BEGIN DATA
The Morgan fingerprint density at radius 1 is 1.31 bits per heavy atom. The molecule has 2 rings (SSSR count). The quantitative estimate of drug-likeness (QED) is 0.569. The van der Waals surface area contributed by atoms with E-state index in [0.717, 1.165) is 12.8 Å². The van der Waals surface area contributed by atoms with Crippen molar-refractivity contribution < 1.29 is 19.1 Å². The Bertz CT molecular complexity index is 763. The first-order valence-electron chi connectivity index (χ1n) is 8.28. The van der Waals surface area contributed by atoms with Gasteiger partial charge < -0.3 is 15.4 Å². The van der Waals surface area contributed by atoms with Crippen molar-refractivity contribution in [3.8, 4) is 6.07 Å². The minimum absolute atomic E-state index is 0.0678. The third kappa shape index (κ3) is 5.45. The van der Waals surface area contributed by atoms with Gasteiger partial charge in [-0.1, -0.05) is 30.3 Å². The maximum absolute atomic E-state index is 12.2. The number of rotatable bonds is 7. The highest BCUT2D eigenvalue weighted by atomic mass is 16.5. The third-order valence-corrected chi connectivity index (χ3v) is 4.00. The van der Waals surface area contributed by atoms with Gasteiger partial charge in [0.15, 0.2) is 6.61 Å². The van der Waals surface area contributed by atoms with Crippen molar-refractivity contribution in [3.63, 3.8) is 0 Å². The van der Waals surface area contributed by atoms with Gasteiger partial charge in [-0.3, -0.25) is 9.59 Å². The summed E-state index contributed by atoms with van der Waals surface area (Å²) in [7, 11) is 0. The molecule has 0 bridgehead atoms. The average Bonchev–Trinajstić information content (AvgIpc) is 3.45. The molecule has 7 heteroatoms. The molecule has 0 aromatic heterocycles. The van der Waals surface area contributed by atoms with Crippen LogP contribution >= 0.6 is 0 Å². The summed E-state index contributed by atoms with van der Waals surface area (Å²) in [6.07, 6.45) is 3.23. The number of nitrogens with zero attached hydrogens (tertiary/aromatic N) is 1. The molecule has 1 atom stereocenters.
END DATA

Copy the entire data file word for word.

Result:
The Morgan fingerprint density at radius 1 is 1.31 bits per heavy atom. The molecule has 2 rings (SSSR count). The quantitative estimate of drug-likeness (QED) is 0.569. The van der Waals surface area contributed by atoms with E-state index in [0.717, 1.165) is 12.8 Å². The van der Waals surface area contributed by atoms with Crippen molar-refractivity contribution < 1.29 is 19.1 Å². The Bertz CT molecular complexity index is 763. The first-order valence-electron chi connectivity index (χ1n) is 8.28. The van der Waals surface area contributed by atoms with Gasteiger partial charge < -0.3 is 15.4 Å². The van der Waals surface area contributed by atoms with Crippen molar-refractivity contribution in [3.8, 4) is 6.07 Å². The minimum absolute atomic E-state index is 0.0678. The third kappa shape index (κ3) is 5.45. The van der Waals surface area contributed by atoms with Gasteiger partial charge in [-0.1, -0.05) is 30.3 Å². The maximum absolute atomic E-state index is 12.2. The number of rotatable bonds is 7. The highest BCUT2D eigenvalue weighted by atomic mass is 16.5. The third-order valence-corrected chi connectivity index (χ3v) is 4.00. The van der Waals surface area contributed by atoms with Gasteiger partial charge in [0.15, 0.2) is 6.61 Å². The van der Waals surface area contributed by atoms with Crippen molar-refractivity contribution in [3.63, 3.8) is 0 Å². The van der Waals surface area contributed by atoms with Gasteiger partial charge in [-0.3, -0.25) is 9.59 Å². The summed E-state index contributed by atoms with van der Waals surface area (Å²) in [7, 11) is 0. The molecule has 0 bridgehead atoms. The average Bonchev–Trinajstić information content (AvgIpc) is 3.45. The molecule has 7 heteroatoms. The molecule has 0 aromatic heterocycles. The van der Waals surface area contributed by atoms with Crippen LogP contribution >= 0.6 is 0 Å². The summed E-state index contributed by atoms with van der Waals surface area (Å²) in [6.07, 6.45) is 3.23. The number of nitrogens with zero attached hydrogens (tertiary/aromatic N) is 1. The molecule has 1 atom stereocenters.